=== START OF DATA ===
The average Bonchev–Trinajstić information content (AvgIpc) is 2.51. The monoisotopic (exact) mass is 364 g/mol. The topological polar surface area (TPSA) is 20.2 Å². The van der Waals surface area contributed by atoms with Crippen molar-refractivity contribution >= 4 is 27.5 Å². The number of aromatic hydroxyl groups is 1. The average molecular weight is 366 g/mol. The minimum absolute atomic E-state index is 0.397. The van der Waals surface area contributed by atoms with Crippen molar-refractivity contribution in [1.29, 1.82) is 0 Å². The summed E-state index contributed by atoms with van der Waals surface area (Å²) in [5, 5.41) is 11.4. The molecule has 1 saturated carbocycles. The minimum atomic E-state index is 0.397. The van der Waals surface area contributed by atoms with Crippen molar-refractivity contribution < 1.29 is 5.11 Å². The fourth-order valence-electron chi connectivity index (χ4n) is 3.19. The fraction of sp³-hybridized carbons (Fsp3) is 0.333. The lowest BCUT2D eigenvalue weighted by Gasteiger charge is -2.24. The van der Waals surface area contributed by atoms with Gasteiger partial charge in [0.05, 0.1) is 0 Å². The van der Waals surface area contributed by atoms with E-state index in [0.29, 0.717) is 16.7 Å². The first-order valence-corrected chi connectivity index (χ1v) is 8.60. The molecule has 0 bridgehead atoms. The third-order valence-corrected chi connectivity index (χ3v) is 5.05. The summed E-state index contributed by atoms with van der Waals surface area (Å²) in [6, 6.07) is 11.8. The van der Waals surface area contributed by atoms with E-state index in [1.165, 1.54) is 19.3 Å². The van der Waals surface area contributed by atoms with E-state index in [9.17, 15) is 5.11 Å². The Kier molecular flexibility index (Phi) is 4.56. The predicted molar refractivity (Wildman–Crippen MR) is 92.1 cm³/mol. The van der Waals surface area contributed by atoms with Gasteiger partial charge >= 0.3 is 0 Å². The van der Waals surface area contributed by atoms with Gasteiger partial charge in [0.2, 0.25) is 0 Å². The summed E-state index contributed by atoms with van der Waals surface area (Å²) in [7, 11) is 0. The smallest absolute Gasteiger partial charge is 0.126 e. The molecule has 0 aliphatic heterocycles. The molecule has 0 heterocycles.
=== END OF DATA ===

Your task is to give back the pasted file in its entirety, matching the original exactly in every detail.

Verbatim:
The average Bonchev–Trinajstić information content (AvgIpc) is 2.51. The monoisotopic (exact) mass is 364 g/mol. The topological polar surface area (TPSA) is 20.2 Å². The van der Waals surface area contributed by atoms with Crippen molar-refractivity contribution >= 4 is 27.5 Å². The number of aromatic hydroxyl groups is 1. The average molecular weight is 366 g/mol. The minimum absolute atomic E-state index is 0.397. The van der Waals surface area contributed by atoms with Crippen molar-refractivity contribution in [1.29, 1.82) is 0 Å². The summed E-state index contributed by atoms with van der Waals surface area (Å²) in [5, 5.41) is 11.4. The molecule has 1 saturated carbocycles. The minimum atomic E-state index is 0.397. The van der Waals surface area contributed by atoms with Crippen molar-refractivity contribution < 1.29 is 5.11 Å². The fourth-order valence-electron chi connectivity index (χ4n) is 3.19. The fraction of sp³-hybridized carbons (Fsp3) is 0.333. The lowest BCUT2D eigenvalue weighted by Gasteiger charge is -2.24. The van der Waals surface area contributed by atoms with Gasteiger partial charge in [0.05, 0.1) is 0 Å². The van der Waals surface area contributed by atoms with E-state index in [0.29, 0.717) is 16.7 Å². The first-order valence-corrected chi connectivity index (χ1v) is 8.60. The molecule has 0 bridgehead atoms. The third-order valence-corrected chi connectivity index (χ3v) is 5.05. The summed E-state index contributed by atoms with van der Waals surface area (Å²) in [6, 6.07) is 11.8. The van der Waals surface area contributed by atoms with E-state index in [1.165, 1.54) is 19.3 Å². The van der Waals surface area contributed by atoms with E-state index in [9.17, 15) is 5.11 Å². The Kier molecular flexibility index (Phi) is 4.56. The predicted molar refractivity (Wildman–Crippen MR) is 92.1 cm³/mol. The van der Waals surface area contributed by atoms with Gasteiger partial charge >= 0.3 is 0 Å². The van der Waals surface area contributed by atoms with Gasteiger partial charge in [0.2, 0.25) is 0 Å². The summed E-state index contributed by atoms with van der Waals surface area (Å²) in [7, 11) is 0. The smallest absolute Gasteiger partial charge is 0.126 e. The molecule has 0 aliphatic heterocycles. The molecule has 0 heterocycles.